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How To Choose Binoculars: Our Testing Tips

Try out as many as you can in person, and ask yourself these questions as you do.

kids looking through binoculars
Photo by Susan Spear/Cornell Lab.

Originally published October 2013; updated December 2022.

If binoculars aren’t 100% indispensable to birdwatching, they’re pretty close. For almost any bird that crosses your path, a good pair of binoculars will show you fine details, make colors pop out of shadows, and improve your chance of identifying what you’ve seen.

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But binoculars are expensive—a long-term investment that starts paying off the day you get them. So it makes sense to choose carefully: read reviews, try a lot of varieties, and make sure you find a pair that delivers great views. Every time you lift them up to your eyes and dial in the focus, you’ll feel a sense of satisfaction.

And in even better news, decades of binocular R&D has made it possible to put advanced materials into lower-priced models. You’ll be amazed at the image quality you can now get from binoculars priced at a few hundred dollars. Factored out over 20 or more years of birdwatching, that’s a pretty good deal.

In fact, image quality can be so good nowadays that factors like ergonomics, feel, and build quality can make the difference between two similar models. If the sheer variety of models, brands, and specifications seems overwhelming, we can help. When testing binoculars, we use the following tips to zero in on what makes one pair better than another.

Our #1 tip is to try as many binoculars as you can before you buy. No two birders look through binoculars exactly the same way. And because ergonomics have such an effect, there’s really no substitute for feeling them in your hand, twirling the focus knob, and evaluating how well the image fills your eyes as you look at a bird. It can be hard to find stores that carry a wide range of binoculars to try; we suggest specialty stores like Wild Birds Unlimited, or bird festivals where a wide range of binocular companies will set up booths. (There’s also the option of striking up a conversation on a bird walk, asking your fellow birders how they like theirs, and possibly even swapping for a few minutes.)

How does the focus wheel feel? You’ll be twirling that knob every time you pick up your binoculars, often racing to get the bird in focus before it flits away. Does the wheel feel good against your fingers? Does it move easily, travel smoothly, and stop precisely?  

Is there enough field of view? This doesn’t get as much attention as sharpness or brightness, but a wide field of view will help you find birds and stay on them as they move. In our opinion, it’s just as important as image quality. Note that extending the eyecups or viewing through eyeglasses will reduce your effective field of view, making this stat even more important in those cases. 

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Do the binoculars immerse you in the scene? Some binoculars feel as if they light up your entire eyeball from edge to edge, while others give a sense of looking through a tunnel (even if the image at the end is bright and sharp). This comes from a combination of field of view and edge-to-edge clarity of the binoculars’ optics.  

How are the weight and balance? Most modern 8×42 binoculars are right around 6 inches long and weigh about a pound and a half (ca. 14 cm and 700 g). Compact binoculars (8×32) average about 3/4″ shorter and nearly a half-pound lighter. The weight can still add up over the course of a day’s birding, leaving your neck and shoulders sore. Remember, though, that lighter is not always better—heavier binoculars are often a sign of better glass that provides brighter, sharper images. Also, a focus on light weight can result in fragile bins. If your binoculars are heavy, you can distribute their weight better by swapping out your neck strap for a binocular harness. Explore more with our size-weight comparison for more than 50 binoculars.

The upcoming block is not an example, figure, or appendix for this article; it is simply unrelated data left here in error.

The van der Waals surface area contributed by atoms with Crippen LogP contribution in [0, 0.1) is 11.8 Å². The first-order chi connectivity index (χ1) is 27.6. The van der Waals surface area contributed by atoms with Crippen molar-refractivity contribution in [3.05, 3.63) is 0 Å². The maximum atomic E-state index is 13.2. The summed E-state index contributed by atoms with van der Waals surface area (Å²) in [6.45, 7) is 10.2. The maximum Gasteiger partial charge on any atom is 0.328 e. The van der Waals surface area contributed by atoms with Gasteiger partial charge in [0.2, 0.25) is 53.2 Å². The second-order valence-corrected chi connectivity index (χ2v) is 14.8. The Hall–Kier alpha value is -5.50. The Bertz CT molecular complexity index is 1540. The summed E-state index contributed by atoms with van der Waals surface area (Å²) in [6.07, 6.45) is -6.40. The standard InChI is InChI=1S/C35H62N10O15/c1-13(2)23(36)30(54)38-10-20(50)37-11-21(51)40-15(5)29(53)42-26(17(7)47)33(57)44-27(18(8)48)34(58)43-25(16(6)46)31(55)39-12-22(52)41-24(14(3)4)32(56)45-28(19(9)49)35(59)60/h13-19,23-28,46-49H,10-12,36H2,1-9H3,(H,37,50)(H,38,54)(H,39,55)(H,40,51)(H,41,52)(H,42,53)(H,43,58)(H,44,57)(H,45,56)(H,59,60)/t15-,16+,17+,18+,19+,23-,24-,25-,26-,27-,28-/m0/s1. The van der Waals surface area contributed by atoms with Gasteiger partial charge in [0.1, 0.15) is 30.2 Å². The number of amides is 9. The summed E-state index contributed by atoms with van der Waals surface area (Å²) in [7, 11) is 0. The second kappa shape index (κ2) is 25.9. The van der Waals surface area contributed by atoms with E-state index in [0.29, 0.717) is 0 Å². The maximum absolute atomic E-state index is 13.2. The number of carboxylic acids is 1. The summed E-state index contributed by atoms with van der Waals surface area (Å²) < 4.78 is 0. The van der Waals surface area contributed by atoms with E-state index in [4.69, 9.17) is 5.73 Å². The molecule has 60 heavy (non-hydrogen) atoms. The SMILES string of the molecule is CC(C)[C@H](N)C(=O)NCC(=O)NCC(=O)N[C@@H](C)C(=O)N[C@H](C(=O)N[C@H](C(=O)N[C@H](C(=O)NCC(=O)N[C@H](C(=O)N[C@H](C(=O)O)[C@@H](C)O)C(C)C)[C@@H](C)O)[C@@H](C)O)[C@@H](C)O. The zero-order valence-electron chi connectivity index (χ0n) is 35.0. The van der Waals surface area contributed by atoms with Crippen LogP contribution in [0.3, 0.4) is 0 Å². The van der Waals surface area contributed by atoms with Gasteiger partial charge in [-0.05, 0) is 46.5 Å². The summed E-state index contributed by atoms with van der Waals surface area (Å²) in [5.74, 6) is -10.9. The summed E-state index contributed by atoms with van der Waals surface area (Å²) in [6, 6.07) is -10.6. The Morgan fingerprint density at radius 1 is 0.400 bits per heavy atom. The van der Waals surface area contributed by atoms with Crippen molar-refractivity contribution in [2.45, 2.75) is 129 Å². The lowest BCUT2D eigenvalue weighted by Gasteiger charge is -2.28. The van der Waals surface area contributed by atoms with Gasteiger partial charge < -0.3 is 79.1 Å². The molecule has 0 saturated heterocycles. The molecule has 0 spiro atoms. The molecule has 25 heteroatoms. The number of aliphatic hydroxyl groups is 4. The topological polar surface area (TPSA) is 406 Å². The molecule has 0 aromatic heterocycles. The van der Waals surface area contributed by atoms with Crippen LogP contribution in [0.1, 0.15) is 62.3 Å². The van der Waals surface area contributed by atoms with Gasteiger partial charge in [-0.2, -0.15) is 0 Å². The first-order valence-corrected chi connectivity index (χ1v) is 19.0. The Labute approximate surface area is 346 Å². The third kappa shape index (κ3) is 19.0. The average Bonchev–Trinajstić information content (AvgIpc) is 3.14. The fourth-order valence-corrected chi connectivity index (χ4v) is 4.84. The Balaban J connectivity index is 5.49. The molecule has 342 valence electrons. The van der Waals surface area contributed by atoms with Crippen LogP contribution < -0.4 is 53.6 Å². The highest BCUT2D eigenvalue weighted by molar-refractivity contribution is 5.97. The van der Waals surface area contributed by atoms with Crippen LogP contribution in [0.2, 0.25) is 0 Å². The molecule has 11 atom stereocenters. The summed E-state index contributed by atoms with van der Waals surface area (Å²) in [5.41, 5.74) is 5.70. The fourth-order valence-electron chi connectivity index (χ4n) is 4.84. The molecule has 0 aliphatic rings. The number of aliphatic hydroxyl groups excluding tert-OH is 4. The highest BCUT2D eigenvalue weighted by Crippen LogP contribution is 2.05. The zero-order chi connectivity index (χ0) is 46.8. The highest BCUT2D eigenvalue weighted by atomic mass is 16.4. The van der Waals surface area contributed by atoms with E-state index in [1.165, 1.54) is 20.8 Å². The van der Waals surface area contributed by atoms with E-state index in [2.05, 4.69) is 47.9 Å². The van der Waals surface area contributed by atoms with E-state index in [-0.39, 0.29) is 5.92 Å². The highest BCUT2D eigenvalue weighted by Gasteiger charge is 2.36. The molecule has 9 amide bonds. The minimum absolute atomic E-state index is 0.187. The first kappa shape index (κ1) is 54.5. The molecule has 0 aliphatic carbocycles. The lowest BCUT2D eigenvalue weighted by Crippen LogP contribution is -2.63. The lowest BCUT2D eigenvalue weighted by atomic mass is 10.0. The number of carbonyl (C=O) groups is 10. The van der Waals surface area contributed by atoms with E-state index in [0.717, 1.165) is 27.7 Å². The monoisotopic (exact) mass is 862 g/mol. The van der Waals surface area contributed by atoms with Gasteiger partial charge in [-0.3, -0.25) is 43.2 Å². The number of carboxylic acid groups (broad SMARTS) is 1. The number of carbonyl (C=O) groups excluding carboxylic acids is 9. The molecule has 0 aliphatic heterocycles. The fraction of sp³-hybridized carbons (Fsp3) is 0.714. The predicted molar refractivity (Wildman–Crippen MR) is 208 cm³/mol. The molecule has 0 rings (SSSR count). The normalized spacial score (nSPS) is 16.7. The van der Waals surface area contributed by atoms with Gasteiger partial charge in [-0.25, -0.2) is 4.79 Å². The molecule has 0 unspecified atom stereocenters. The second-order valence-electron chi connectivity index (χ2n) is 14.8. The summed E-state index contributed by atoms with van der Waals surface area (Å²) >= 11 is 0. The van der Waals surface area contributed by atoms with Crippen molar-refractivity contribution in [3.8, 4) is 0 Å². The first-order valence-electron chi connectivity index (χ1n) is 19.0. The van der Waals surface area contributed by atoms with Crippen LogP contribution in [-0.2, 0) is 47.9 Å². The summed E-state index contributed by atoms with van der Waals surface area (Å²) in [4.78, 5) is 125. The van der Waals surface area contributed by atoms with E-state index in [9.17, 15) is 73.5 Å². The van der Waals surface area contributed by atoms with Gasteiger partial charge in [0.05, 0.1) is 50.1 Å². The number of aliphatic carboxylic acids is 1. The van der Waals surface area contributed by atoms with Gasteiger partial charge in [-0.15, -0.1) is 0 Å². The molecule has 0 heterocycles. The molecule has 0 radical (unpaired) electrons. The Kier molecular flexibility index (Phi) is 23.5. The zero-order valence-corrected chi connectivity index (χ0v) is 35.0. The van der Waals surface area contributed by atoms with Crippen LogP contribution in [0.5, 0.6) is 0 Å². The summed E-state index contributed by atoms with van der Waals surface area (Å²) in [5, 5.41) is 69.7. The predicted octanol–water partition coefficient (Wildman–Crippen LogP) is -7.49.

Do you get dizzy when you scan? In some lower priced binoculars, the image quality is good in static views, but scanning left or right produces a rolling distorted effect at the edges that can be disorienting.

Are the eyecups right for you? If you don’t wear eyeglasses, you’ll probably want to extend your eyecups for more comfortable viewing. Do the eyecups click confidently into place, and do they stay put? If you wear eyeglasses, is there enough eye relief that you can see a full image with the eyecups dialed all the way in? 

Do you like the accessories? Some lower priced binoculars hit their price points by opting for lower-end accessories like unpadded, nylon webbing straps and flimsy or untethered lens covers. Usually only a minor consideration, this may mean that you quickly stop using or lose the lens covers; or trade up to a better strap—compromising your cost savings to an extent. 

Does the manufacturer’s warranty provide enough coverage? Many premium binoculars come with long or lifetime warranties. At the lower end of the price range, manufacturers may be unable to offer the same protections. This can be due to differences in the binocular construction as well as the added cost of supporting a warranty replacement program at a low price point. Depending on how you plan to use your binoculars, or how long you want to own them, it may be worth it to make sure your pair has a long warranty.

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American Kestrel by Blair Dudeck / Macaulay Library